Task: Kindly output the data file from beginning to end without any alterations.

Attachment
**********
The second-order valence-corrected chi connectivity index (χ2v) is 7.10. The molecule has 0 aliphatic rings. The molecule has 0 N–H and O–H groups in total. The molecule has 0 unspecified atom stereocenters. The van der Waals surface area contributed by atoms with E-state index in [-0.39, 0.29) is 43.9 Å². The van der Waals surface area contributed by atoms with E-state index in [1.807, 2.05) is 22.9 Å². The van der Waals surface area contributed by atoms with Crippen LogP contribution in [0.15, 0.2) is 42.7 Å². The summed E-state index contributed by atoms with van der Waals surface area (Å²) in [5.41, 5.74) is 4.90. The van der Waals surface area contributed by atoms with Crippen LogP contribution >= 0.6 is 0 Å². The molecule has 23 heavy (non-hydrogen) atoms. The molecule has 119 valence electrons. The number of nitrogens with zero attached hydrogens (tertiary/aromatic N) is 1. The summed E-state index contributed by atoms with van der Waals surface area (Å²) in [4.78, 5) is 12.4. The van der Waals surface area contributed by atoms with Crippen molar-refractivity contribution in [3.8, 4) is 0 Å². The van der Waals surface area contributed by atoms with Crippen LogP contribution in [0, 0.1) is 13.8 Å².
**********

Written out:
The second-order valence-corrected chi connectivity index (χ2v) is 7.10. The molecule has 0 aliphatic rings. The molecule has 0 N–H and O–H groups in total. The molecule has 0 unspecified atom stereocenters. The van der Waals surface area contributed by atoms with E-state index in [-0.39, 0.29) is 43.9 Å². The van der Waals surface area contributed by atoms with E-state index in [1.807, 2.05) is 22.9 Å². The van der Waals surface area contributed by atoms with Crippen LogP contribution in [0.15, 0.2) is 42.7 Å². The summed E-state index contributed by atoms with van der Waals surface area (Å²) in [5.41, 5.74) is 4.90. The van der Waals surface area contributed by atoms with Crippen LogP contribution >= 0.6 is 0 Å². The molecule has 23 heavy (non-hydrogen) atoms. The molecule has 119 valence electrons. The number of nitrogens with zero attached hydrogens (tertiary/aromatic N) is 1. The summed E-state index contributed by atoms with van der Waals surface area (Å²) in [4.78, 5) is 12.4. The van der Waals surface area contributed by atoms with Crippen molar-refractivity contribution in [3.8, 4) is 0 Å². The van der Waals surface area contributed by atoms with Crippen LogP contribution in [0, 0.1) is 13.8 Å².